By Lois Yoo and Jeramie Gutierrez
SACRAMENTO, CA – Legislation that would set new requirements and standards for law enforcement when it comes to using police projectile weapons and chemical agents against protestors was approved by the Senate Public Safety Committee this week.
Assemblywoman Lorena Gonzalez’ Assembly Bill 48, which passed 4-1 in the Senate Public Safety Committee and 46-19 in the Assembly Floor prior, is now referred to the Senate Appropriations Committee for approval.
Without national or statewide standards for use, there continues to be risks for people, like Leslie Furcron, who have been brutally put into harm’s way, according to bill supporters.
Furcron is a grandmother from La Mesa, where she was shot with a bean bag round by a police officer during a police brutality protest last year.
Furcron claimed, “I will never forget the pain in my head. It felt like I was on fire. I was bleeding, lying on the ground with the round lodged into my forehead.”
In response to many situations like Furcron’s, Assemblywoman Gonzalez stated, “There is simply no excuse for the types of serious injuries we’ve seen inflicted on peaceful protestors who are simply exercising their First Amendment rights.”
The U.S. Crisis Monitor would agree as they found that, even though 93 percent of racial justice protests were peaceful, “police were five times more likely to respond with force to these protests than the anti-lockdown protests.”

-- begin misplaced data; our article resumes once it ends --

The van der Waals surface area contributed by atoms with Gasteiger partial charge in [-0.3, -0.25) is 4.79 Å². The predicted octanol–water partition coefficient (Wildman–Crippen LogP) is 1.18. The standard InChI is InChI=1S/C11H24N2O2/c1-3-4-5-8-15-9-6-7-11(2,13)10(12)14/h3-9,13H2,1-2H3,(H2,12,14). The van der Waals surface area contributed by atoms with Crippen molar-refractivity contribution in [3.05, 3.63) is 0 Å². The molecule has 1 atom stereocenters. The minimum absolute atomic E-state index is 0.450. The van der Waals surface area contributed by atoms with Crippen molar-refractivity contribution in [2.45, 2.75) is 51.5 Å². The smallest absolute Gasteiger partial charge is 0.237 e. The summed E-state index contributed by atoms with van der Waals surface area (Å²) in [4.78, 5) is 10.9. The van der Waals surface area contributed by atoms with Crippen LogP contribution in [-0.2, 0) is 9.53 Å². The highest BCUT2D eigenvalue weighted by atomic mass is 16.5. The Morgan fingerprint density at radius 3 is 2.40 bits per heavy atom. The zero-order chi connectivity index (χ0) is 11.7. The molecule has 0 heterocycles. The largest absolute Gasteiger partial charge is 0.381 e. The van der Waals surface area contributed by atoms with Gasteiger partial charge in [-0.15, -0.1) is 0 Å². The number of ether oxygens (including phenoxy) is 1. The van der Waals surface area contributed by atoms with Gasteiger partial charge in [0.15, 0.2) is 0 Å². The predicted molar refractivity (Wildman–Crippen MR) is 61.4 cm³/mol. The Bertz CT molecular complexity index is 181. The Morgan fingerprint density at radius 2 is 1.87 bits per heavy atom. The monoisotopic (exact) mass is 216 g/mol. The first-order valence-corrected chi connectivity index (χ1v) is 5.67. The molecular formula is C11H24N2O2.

Gonzalez claims AB 48 will protect “an individual’s right to safely protest without risking injuries from rubber bullets or chemical agents by regulating how and when law enforcement can use these weapons.”
With this bill, law enforcement agencies are prohibited from using chemical agents, kinetic projectiles, and tear gas during any kind of peaceful protest.
The use of tear gas can have many unintended consequences, proponents charge.
Tear gas injuries can be compounded in enclosed spaces; what would usually be an irritation in the sensitive nose, mouth, and lung tissues could turn into chemical burns, blurred vision, nerve damage, and permanent vision loss.
The bill’s standard of use also includes rubber bullets, beanbags, and foam rounds. Such weapons are now prohibited from being aimed at a person’s head, neck or other vital organs.
This is imperative because there have been many reports in the last few years about such weapons causing injuries including skin penetration, major blood vessel injuries, serious abdominal injury, internal bleeding, traumatic brain injury, ruptured testicles, blindness, broken jaws, and eyeball explosions.
At longer distances, kinetic projectiles can unintentionally injure bystanders and non-violent demonstrators.
Before any use of kinetic projectiles and chemical agents, officers would be instructed to issue verbal warnings and other de-escalation tactics first.
Officers would require training for their safe use, and could use only for situations where lives are in danger or a risk of serious bodily injury is present.
Reports of any kinetic projectiles or chemical agents used that resulted in an injury would need to be sent to the state Department of Justice and an annual summary would need to be published on the agency’s public website.